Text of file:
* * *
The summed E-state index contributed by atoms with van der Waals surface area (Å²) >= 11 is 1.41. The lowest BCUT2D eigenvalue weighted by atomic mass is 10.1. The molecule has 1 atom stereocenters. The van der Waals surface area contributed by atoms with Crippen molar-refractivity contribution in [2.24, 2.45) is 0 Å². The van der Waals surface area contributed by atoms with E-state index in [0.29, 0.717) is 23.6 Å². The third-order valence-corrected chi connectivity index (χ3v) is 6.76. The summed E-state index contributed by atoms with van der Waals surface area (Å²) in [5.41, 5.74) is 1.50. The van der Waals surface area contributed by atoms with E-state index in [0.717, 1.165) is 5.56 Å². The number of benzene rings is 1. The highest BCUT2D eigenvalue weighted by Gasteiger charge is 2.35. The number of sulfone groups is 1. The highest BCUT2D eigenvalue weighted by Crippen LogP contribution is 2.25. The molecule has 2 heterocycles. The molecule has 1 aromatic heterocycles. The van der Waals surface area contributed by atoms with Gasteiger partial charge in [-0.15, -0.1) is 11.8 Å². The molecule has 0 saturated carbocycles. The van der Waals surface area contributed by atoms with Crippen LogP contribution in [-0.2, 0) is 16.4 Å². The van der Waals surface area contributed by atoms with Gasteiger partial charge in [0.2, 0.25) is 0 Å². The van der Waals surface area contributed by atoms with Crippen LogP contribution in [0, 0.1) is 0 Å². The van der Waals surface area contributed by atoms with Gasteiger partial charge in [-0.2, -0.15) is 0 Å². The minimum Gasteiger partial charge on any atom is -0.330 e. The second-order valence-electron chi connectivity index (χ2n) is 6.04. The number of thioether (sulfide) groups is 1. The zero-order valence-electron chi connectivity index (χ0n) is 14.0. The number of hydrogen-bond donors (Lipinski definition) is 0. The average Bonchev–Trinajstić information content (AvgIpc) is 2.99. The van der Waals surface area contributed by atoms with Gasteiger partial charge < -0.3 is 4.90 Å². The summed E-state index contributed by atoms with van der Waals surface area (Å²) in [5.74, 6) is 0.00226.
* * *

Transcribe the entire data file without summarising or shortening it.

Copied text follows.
The summed E-state index contributed by atoms with van der Waals surface area (Å²) >= 11 is 1.41. The lowest BCUT2D eigenvalue weighted by atomic mass is 10.1. The molecule has 1 atom stereocenters. The van der Waals surface area contributed by atoms with Crippen molar-refractivity contribution in [2.24, 2.45) is 0 Å². The van der Waals surface area contributed by atoms with E-state index in [0.29, 0.717) is 23.6 Å². The third-order valence-corrected chi connectivity index (χ3v) is 6.76. The summed E-state index contributed by atoms with van der Waals surface area (Å²) in [5.41, 5.74) is 1.50. The van der Waals surface area contributed by atoms with E-state index in [0.717, 1.165) is 5.56 Å². The number of benzene rings is 1. The highest BCUT2D eigenvalue weighted by Gasteiger charge is 2.35. The number of sulfone groups is 1. The highest BCUT2D eigenvalue weighted by Crippen LogP contribution is 2.25. The molecule has 2 heterocycles. The molecule has 1 aromatic heterocycles. The van der Waals surface area contributed by atoms with Gasteiger partial charge in [-0.15, -0.1) is 11.8 Å². The molecule has 0 saturated carbocycles. The van der Waals surface area contributed by atoms with Crippen LogP contribution in [-0.2, 0) is 16.4 Å². The van der Waals surface area contributed by atoms with Gasteiger partial charge in [0.2, 0.25) is 0 Å². The van der Waals surface area contributed by atoms with Crippen LogP contribution in [0, 0.1) is 0 Å². The van der Waals surface area contributed by atoms with Gasteiger partial charge in [-0.2, -0.15) is 0 Å². The minimum Gasteiger partial charge on any atom is -0.330 e. The second-order valence-electron chi connectivity index (χ2n) is 6.04. The number of thioether (sulfide) groups is 1. The zero-order valence-electron chi connectivity index (χ0n) is 14.0. The number of hydrogen-bond donors (Lipinski definition) is 0. The average Bonchev–Trinajstić information content (AvgIpc) is 2.99. The van der Waals surface area contributed by atoms with Gasteiger partial charge < -0.3 is 4.90 Å². The summed E-state index contributed by atoms with van der Waals surface area (Å²) in [5.74, 6) is 0.00226.